Bleeding During Pregnancy – What‘s Normal?

Last Updated June 2023 | This article was created by editorial staff and reviewed by Kyle Bradford Jones, MD, FAAFP

Light amounts of vaginal bleeding early in your pregnancy can occur. In most cases, it’s not serious. It can happen in the first 20 weeks for different reasons. It can be the result of something serious or non-serious. Continued bleeding throughout the pregnancy is not common. Call your doctor immediately if you are bleeding heavily. Go to the emergency room if you have severe pain.

Path to improved health

Vaginal bleeding can happen from conception to delivery. Spotting is a type of light bleeding. You may see just a few drops of blood in your underwear. Heavy bleeding is more noticeable. It will require a sanitary pad to protect your clothing.

Call your doctor whenever you experience bleeding of any kind. Call your doctor if you have vaginal bleeding or spotting. This is important even if an ultrasound test confirms your pregnancy is normal. An ultrasound is where a technician moves a wand around your stomach to see an image of the baby.

Non-serious reasons for bleeding early in your pregnancy can include:

  • Implantation (as the egg settles into your uterus the first 6-12 days)
  • Sex
  • Infection
  • Hormones.

More serious causes of vaginal bleeding during the early part of pregnancy can include:

  • An ectopic pregnancy (a pregnancy that starts outside the uterus and will not survive but can be life threatening).
  • A miscarriage (losing the baby early in a pregnancy).
  • A molar pregnancy (a fertilized egg that implants in the uterus that does not live).

In later pregnancy, the following serious medical conditions can cause vaginal bleeding:

  • Placental abruption (the placenta detaches from the wall of the uterus before birth).
  • Placenta previa (the placenta is lying too low in the uterus and nearly covers the cervix).
  • Placenta accreta (when the placenta invades the uterus and doesn’t separate from the uterine wall).
  • Preterm labor (labor that starts before completing 37 of 40 weeks of pregnancy).

Bleeding may be just one sign of preterm labor. Preterm labor also can include vaginal discharge, pressure in your pelvis or abdomen (lower stomach), a dull backache, cramps, contractions, and your water breaking.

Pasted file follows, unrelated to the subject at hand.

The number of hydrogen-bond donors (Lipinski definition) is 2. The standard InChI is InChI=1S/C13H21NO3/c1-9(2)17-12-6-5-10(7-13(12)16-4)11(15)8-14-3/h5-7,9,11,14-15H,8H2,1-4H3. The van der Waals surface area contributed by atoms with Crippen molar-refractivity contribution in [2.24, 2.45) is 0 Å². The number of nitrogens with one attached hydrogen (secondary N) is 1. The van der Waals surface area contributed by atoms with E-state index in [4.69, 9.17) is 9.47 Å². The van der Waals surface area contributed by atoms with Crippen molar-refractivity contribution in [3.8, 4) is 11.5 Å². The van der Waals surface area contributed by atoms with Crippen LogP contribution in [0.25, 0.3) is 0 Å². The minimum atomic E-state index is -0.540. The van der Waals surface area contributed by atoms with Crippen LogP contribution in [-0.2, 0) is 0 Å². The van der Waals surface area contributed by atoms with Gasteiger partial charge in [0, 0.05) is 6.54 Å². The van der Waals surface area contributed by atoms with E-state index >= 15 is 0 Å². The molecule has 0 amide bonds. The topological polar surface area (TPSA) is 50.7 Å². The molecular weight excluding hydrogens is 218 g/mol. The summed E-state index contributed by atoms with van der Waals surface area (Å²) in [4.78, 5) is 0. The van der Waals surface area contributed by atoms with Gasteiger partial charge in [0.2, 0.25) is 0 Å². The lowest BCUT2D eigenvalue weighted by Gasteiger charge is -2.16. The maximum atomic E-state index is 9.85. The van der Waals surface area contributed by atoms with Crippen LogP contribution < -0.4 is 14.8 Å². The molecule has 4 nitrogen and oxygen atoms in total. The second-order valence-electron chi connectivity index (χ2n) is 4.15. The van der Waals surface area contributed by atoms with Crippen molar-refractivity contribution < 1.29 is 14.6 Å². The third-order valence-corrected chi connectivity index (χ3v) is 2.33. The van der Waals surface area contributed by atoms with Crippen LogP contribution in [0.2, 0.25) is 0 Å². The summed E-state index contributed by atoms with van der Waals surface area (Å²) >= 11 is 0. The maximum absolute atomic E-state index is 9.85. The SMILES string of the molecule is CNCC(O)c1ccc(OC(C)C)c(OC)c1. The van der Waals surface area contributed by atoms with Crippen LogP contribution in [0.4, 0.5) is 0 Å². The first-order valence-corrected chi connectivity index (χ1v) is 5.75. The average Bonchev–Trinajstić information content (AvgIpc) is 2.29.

If you are bleeding early in your pregnancy, your doctor will want to know how long and how much. If you have cramps and pain early in the pregnancy, he or she will order tests. This may include an ultrasound, blood, and urine tests.

If continued bleeding is not serious, your doctor may treat it by recommending that you rest, relax, stay off your feet, and not have sex. Keep your body healthy. Take a prenatal vitamin with folic acid daily while pregnant. Take it earlier if you plan to get pregnant. Avoid smoking, drinking alcohol, and taking illegal drugs. Talk to your doctor before taking prescription medicine. When you are pregnant, you should never douche (use vaginal cleansing products) or use tampons. Serious bleeding may need to be treated with a long-term bed rest, hospitalization, or surgery.

You cannot prevent a miscarriage after it has started. The exact cause is usually unknown. It’s rarely something the mother did wrong. Most women can have healthy pregnancies in the future. If you have lost more than 3 pregnancies, talk to your doctor.

Things to consider

If you experience bleeding or spotting at any time during your pregnancy, your doctor will want to collect as much information as possible. That will include:

  • How far along is your pregnancy?
  • Have you had bleeding at any other time during your pregnancy?
  • When did the bleeding start?
  • Is the bleeding heavy or spotting?
  • Does it start and stop?
  • How much blood is there?
  • What color is the blood (bright red or dark brown)?
  • Does the blood have an odor?
  • Do you have cramps or pain?
  • Do you feel weak, tired, faint, or dizzy?
  • Have you experienced vomiting, nausea, or diarrhea?
  • Do you have a fever?
  • Were you recently injured (such as a fall or car accident)?
  • Have you engaged in any physical activity?
  • Are you under extra stress?
  • When did you last have sex? Did you bleed afterward?
  • Do you have a bleeding disorder? Women with bleeding disorders are at risk of complications during and after pregnancy. This includes iron-deficiency anemia, bleeding during pregnancy, and serious bleeding after delivery (postpartum hemorrhage). Talk to your doctor before getting pregnant if you have a bleeding disorder. Also, bleeding disorders are genetic.
  • What is your blood type? If your blood type is Rh negative, you will need treatment with a medicine called Rho(D) immune globulin. This prevents complications with future pregnancies.

Vaginal bleeding is usually blood without clots or tissue. If you see something other than blood, call your doctor immediately. Try to collect the discharge in a container and bring it with you when you see your doctor. It may mean you have miscarried. If that is the case, your doctor will provide additional care. If not all the tissue from the miscarriage has passed, your doctor may need to perform a procedure. This procedure is called a dilation and curettage (D and C). It involves opening (dilating) the cervix. Your doctor will gently suction out the remaining tissue from the miscarriage.

Questions to ask your doctor

  • Can certain foods (such as spicy foods) cause bleeding?
  • Is it best to avoid having sex throughout your entire pregnancy?
  • Is spotting during later pregnancy normal?
  • Is my life at risk?
  • I feel sad. Is there someone I could talk to about my feelings? Is there a support group?


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